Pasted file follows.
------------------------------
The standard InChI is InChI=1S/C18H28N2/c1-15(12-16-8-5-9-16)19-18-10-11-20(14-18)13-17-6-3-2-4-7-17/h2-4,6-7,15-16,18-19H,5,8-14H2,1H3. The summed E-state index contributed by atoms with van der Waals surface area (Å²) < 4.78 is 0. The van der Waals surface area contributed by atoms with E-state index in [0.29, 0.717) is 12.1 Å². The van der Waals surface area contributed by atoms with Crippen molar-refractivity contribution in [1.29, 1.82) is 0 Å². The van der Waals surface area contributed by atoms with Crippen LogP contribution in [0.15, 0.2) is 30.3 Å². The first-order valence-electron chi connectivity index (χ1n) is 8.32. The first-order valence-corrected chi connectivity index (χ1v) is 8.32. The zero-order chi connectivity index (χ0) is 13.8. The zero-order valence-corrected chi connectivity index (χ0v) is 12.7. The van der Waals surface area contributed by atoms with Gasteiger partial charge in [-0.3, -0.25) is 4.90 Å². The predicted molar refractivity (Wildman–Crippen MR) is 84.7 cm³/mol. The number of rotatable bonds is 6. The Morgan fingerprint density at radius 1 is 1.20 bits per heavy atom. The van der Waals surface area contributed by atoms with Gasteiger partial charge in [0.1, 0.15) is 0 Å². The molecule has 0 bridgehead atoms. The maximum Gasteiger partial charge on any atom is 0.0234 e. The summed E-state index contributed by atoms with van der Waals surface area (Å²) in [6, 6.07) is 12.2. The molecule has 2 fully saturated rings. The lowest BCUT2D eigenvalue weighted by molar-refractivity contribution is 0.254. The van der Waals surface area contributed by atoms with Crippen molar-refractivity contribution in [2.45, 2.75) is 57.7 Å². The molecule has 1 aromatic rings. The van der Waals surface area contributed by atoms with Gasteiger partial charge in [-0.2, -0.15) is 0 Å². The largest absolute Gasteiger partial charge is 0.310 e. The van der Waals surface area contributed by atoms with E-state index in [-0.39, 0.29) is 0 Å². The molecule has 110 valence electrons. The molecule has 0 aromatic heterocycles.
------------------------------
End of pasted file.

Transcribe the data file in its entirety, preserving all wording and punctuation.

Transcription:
The standard InChI is InChI=1S/C18H28N2/c1-15(12-16-8-5-9-16)19-18-10-11-20(14-18)13-17-6-3-2-4-7-17/h2-4,6-7,15-16,18-19H,5,8-14H2,1H3. The summed E-state index contributed by atoms with van der Waals surface area (Å²) < 4.78 is 0. The van der Waals surface area contributed by atoms with E-state index in [0.29, 0.717) is 12.1 Å². The van der Waals surface area contributed by atoms with Crippen molar-refractivity contribution in [1.29, 1.82) is 0 Å². The van der Waals surface area contributed by atoms with Crippen LogP contribution in [0.15, 0.2) is 30.3 Å². The first-order valence-electron chi connectivity index (χ1n) is 8.32. The first-order valence-corrected chi connectivity index (χ1v) is 8.32. The zero-order chi connectivity index (χ0) is 13.8. The zero-order valence-corrected chi connectivity index (χ0v) is 12.7. The van der Waals surface area contributed by atoms with Gasteiger partial charge in [-0.3, -0.25) is 4.90 Å². The predicted molar refractivity (Wildman–Crippen MR) is 84.7 cm³/mol. The number of rotatable bonds is 6. The Morgan fingerprint density at radius 1 is 1.20 bits per heavy atom. The van der Waals surface area contributed by atoms with Gasteiger partial charge in [0.1, 0.15) is 0 Å². The molecule has 0 bridgehead atoms. The maximum Gasteiger partial charge on any atom is 0.0234 e. The summed E-state index contributed by atoms with van der Waals surface area (Å²) in [6, 6.07) is 12.2. The molecule has 2 fully saturated rings. The lowest BCUT2D eigenvalue weighted by molar-refractivity contribution is 0.254. The van der Waals surface area contributed by atoms with Crippen molar-refractivity contribution in [2.45, 2.75) is 57.7 Å². The molecule has 1 aromatic rings. The van der Waals surface area contributed by atoms with Gasteiger partial charge in [-0.2, -0.15) is 0 Å². The largest absolute Gasteiger partial charge is 0.310 e. The van der Waals surface area contributed by atoms with E-state index in [-0.39, 0.29) is 0 Å². The molecule has 110 valence electrons. The molecule has 0 aromatic heterocycles.